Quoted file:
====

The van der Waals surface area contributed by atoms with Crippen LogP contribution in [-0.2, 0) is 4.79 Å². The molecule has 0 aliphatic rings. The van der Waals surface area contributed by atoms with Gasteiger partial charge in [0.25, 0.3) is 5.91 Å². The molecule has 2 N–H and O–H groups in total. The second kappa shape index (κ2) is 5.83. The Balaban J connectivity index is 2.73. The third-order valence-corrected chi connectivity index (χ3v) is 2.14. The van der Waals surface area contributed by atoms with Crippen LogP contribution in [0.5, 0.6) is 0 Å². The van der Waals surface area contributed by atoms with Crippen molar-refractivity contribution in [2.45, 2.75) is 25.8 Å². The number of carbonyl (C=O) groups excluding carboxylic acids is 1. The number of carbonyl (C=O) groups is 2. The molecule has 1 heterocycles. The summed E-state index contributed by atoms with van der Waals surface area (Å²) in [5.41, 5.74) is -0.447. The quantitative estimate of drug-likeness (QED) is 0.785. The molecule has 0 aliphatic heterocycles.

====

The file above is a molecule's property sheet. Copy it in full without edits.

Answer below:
The van der Waals surface area contributed by atoms with Crippen LogP contribution in [-0.2, 0) is 4.79 Å². The molecule has 0 aliphatic rings. The van der Waals surface area contributed by atoms with Gasteiger partial charge in [0.25, 0.3) is 5.91 Å². The molecule has 2 N–H and O–H groups in total. The second kappa shape index (κ2) is 5.83. The Balaban J connectivity index is 2.73. The third-order valence-corrected chi connectivity index (χ3v) is 2.14. The van der Waals surface area contributed by atoms with Crippen LogP contribution in [0.5, 0.6) is 0 Å². The van der Waals surface area contributed by atoms with Crippen molar-refractivity contribution in [2.45, 2.75) is 25.8 Å². The number of carbonyl (C=O) groups excluding carboxylic acids is 1. The number of carbonyl (C=O) groups is 2. The molecule has 1 heterocycles. The summed E-state index contributed by atoms with van der Waals surface area (Å²) in [5.41, 5.74) is -0.447. The quantitative estimate of drug-likeness (QED) is 0.785. The molecule has 0 aliphatic heterocycles.